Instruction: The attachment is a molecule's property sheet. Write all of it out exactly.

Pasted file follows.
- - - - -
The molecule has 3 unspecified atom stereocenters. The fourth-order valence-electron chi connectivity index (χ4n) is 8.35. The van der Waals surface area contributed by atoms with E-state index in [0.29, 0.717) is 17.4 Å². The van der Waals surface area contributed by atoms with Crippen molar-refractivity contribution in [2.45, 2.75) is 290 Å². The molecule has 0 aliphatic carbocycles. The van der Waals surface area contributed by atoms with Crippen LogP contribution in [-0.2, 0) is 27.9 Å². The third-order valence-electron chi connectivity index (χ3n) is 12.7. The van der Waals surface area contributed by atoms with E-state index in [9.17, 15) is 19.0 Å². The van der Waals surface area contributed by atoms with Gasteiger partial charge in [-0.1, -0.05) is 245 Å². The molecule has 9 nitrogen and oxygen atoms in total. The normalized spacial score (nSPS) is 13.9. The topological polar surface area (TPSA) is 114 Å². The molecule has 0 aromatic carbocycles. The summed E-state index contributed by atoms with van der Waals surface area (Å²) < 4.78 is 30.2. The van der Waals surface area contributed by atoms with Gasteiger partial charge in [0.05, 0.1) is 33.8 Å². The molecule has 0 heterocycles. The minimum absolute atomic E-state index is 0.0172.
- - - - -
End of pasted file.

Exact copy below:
The molecule has 3 unspecified atom stereocenters. The fourth-order valence-electron chi connectivity index (χ4n) is 8.35. The van der Waals surface area contributed by atoms with E-state index in [0.29, 0.717) is 17.4 Å². The van der Waals surface area contributed by atoms with Crippen molar-refractivity contribution in [2.45, 2.75) is 290 Å². The molecule has 0 aliphatic carbocycles. The van der Waals surface area contributed by atoms with Crippen LogP contribution in [-0.2, 0) is 27.9 Å². The third-order valence-electron chi connectivity index (χ3n) is 12.7. The van der Waals surface area contributed by atoms with E-state index in [9.17, 15) is 19.0 Å². The van der Waals surface area contributed by atoms with Gasteiger partial charge in [-0.1, -0.05) is 245 Å². The molecule has 9 nitrogen and oxygen atoms in total. The normalized spacial score (nSPS) is 13.9. The topological polar surface area (TPSA) is 114 Å². The molecule has 0 aromatic carbocycles. The summed E-state index contributed by atoms with van der Waals surface area (Å²) < 4.78 is 30.2. The van der Waals surface area contributed by atoms with Gasteiger partial charge in [0.05, 0.1) is 33.8 Å². The molecule has 0 heterocycles. The minimum absolute atomic E-state index is 0.0172.